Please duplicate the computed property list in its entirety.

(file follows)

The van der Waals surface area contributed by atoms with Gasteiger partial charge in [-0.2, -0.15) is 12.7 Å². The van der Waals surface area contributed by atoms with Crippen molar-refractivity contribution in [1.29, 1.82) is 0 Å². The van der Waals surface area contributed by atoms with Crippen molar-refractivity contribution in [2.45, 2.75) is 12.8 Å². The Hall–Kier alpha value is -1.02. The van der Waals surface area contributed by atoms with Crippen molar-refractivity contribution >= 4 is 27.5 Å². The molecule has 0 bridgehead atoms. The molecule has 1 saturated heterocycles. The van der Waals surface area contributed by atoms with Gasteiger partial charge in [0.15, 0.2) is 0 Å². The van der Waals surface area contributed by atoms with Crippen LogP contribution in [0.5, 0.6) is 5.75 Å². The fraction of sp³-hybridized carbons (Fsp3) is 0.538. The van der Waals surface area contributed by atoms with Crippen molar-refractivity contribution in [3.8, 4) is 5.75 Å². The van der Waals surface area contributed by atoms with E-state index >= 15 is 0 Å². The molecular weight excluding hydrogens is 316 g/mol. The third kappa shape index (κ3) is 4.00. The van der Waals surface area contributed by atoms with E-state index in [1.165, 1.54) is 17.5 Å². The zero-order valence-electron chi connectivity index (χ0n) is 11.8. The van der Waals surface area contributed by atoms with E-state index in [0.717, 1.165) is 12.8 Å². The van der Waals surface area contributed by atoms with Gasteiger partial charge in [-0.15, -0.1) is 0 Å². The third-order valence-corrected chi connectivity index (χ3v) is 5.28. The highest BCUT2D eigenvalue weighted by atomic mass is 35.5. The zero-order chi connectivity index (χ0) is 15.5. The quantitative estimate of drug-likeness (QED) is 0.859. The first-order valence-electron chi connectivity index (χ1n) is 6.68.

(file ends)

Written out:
The van der Waals surface area contributed by atoms with Gasteiger partial charge in [-0.2, -0.15) is 12.7 Å². The van der Waals surface area contributed by atoms with Crippen molar-refractivity contribution in [1.29, 1.82) is 0 Å². The van der Waals surface area contributed by atoms with Crippen molar-refractivity contribution in [2.45, 2.75) is 12.8 Å². The Hall–Kier alpha value is -1.02. The van der Waals surface area contributed by atoms with Crippen molar-refractivity contribution >= 4 is 27.5 Å². The molecule has 0 bridgehead atoms. The molecule has 1 saturated heterocycles. The van der Waals surface area contributed by atoms with Gasteiger partial charge in [0.15, 0.2) is 0 Å². The van der Waals surface area contributed by atoms with Crippen LogP contribution in [0.5, 0.6) is 5.75 Å². The fraction of sp³-hybridized carbons (Fsp3) is 0.538. The van der Waals surface area contributed by atoms with Crippen molar-refractivity contribution in [3.8, 4) is 5.75 Å². The van der Waals surface area contributed by atoms with E-state index >= 15 is 0 Å². The molecular weight excluding hydrogens is 316 g/mol. The third kappa shape index (κ3) is 4.00. The van der Waals surface area contributed by atoms with E-state index in [1.165, 1.54) is 17.5 Å². The zero-order valence-electron chi connectivity index (χ0n) is 11.8. The van der Waals surface area contributed by atoms with E-state index in [0.717, 1.165) is 12.8 Å². The van der Waals surface area contributed by atoms with Gasteiger partial charge in [-0.15, -0.1) is 0 Å². The third-order valence-corrected chi connectivity index (χ3v) is 5.28. The highest BCUT2D eigenvalue weighted by atomic mass is 35.5. The zero-order chi connectivity index (χ0) is 15.5. The quantitative estimate of drug-likeness (QED) is 0.859. The first-order valence-electron chi connectivity index (χ1n) is 6.68.